As with every winter, I always have calls and questions involving people injured in snowmobile accidents around the state. Sometimes, these injuries involve collisions with cars on the road or crossing trails or in parking lots. And sometimes, they are operator only crashes on the snowmobile that do not involve any motor vehicles.
Also, many snowmobile crashes, as with motorcycle crashes, involve speed and alcohol. Combine those dangerous factors with the ice, slippery snow, uncertain terrain in the vast woods and sometimes poorly constructed parking lots, and we have unfortunately many injuries and even deaths every year involving snowmobiles.
Take the numbers into account. There were 39 fatalities from snowmobile accidents in Michigan throughout the last two winter seasons, according to the Michigan Department of Natural Resources (DNR).
So this year, I wanted to take a moment and share some important safety tips to help prevent these tragic snowmobile accidents:
- Check the weather: Always check the weather conditions before you depart to make sure there are no oncoming storms or dangerously low temperatures that could put you in jeopardy.
- Don’t speed: Speed is a factor in nearly all of the Michigan snowmobile accident fatalities. Slow down and you could save your own life.
- No drinking: As with cars, alcohol impairs judgment and slows reaction time. Stay sober on the trail.
- Good mechanics: Always keep your snowmobile in top mechanical condition. And get it checked out regularly.
- Get the gear!: Make sure your body is protected from the harsh elements and in case of a crash. Wear insulated boots and protective clothing including a helmet, gloves and eye protection.
- Don’t go it alone: Ride in a pack of friends and be aware of each person in the pack to avoid collisions with each other.
- Stay inland: Avoid crossing frozen bodies of water. If you have to cross, never operate in a single file when crossing frozen bodies of water.
- Be aware of obstacles: Always be alert to avoid fences and low strung wires.
- Avoid the road: Never operate on a street or highway and keep an eye out for depressions in the snow.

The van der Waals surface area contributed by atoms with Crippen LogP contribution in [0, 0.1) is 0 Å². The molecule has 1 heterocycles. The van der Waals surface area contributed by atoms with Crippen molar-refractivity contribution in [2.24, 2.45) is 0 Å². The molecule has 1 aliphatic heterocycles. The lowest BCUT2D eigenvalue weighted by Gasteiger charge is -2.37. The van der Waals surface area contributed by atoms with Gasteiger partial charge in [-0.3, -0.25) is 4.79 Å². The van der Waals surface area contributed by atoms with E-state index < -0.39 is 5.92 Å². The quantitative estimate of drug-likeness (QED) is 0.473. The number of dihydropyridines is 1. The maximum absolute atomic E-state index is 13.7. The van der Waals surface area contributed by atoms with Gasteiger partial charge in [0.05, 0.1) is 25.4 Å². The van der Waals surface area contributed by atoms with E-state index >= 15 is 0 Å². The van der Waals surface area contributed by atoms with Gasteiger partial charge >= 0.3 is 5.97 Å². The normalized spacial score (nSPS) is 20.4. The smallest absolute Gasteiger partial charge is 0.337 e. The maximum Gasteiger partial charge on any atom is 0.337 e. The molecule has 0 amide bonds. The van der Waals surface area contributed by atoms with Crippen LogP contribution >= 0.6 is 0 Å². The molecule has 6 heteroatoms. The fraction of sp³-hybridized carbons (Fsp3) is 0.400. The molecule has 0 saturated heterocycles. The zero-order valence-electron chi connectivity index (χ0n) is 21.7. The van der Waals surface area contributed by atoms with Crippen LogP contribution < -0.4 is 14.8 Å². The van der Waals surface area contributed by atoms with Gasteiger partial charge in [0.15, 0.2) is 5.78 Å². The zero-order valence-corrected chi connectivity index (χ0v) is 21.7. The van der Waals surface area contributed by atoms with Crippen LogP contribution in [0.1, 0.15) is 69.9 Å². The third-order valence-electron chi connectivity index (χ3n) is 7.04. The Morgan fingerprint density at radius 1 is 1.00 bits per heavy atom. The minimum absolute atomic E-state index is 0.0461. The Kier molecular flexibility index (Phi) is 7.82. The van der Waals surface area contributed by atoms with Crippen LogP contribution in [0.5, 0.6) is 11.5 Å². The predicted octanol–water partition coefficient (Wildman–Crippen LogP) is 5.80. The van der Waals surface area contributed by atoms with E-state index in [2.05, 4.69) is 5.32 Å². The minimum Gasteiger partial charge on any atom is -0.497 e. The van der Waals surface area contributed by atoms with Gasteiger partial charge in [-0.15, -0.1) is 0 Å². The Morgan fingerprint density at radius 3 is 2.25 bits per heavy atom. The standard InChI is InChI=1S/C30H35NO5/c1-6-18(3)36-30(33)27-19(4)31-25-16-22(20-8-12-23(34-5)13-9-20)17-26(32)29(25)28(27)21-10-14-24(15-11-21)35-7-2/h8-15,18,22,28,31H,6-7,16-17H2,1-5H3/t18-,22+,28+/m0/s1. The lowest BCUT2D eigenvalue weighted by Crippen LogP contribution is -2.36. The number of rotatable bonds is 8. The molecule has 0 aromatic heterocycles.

- Light: Keep headlights and tail lights on at all times.
- Intersection safety: When approaching an intersection, come to a complete stop, raise off your seat and look for traffic.
Who can ride a snowmobile in Michigan?
Snowmobile safety training is highly recommended for all snowmobile operators. But it is only required legally for riders who are between the ages of 12 and 17, according to the DNR.
By law, you must successfully complete a snowmobile safety course and have a valid snowmobile safety certificate if you are:
- Between 12 and 17 years old and operating a snowmobile without direct supervision of a person 21 years of age.
- Between 12 and 17 years old and crossing a highway or street.
You can search for a snowmobile safety class in your area here.
How does Michigan law work in snowmobile accidents?
Snowmobile accident injuries usually are pretty horrible, and people are pretty frantic on trying to ascertain what insurance claims they can make and how they will pay the medical bills.
In the most important respects, snowmobile accidents are similar to motorcycle accidents, in that you can recover Michigan No Fault insurance benefits if your injuries on a snowmobile involve contact with a motor vehicle.
If they do not, you cannot recover No Fault benefits because snowmobiles are not considered a motor vehicle under Michigan law.
Safe riding in Michigan’s winter wonderland this season everyone. Again, don’t speed or drink when you’re driving your snowmobile.
- Photo courtesy of Creative Commons, by bluelemur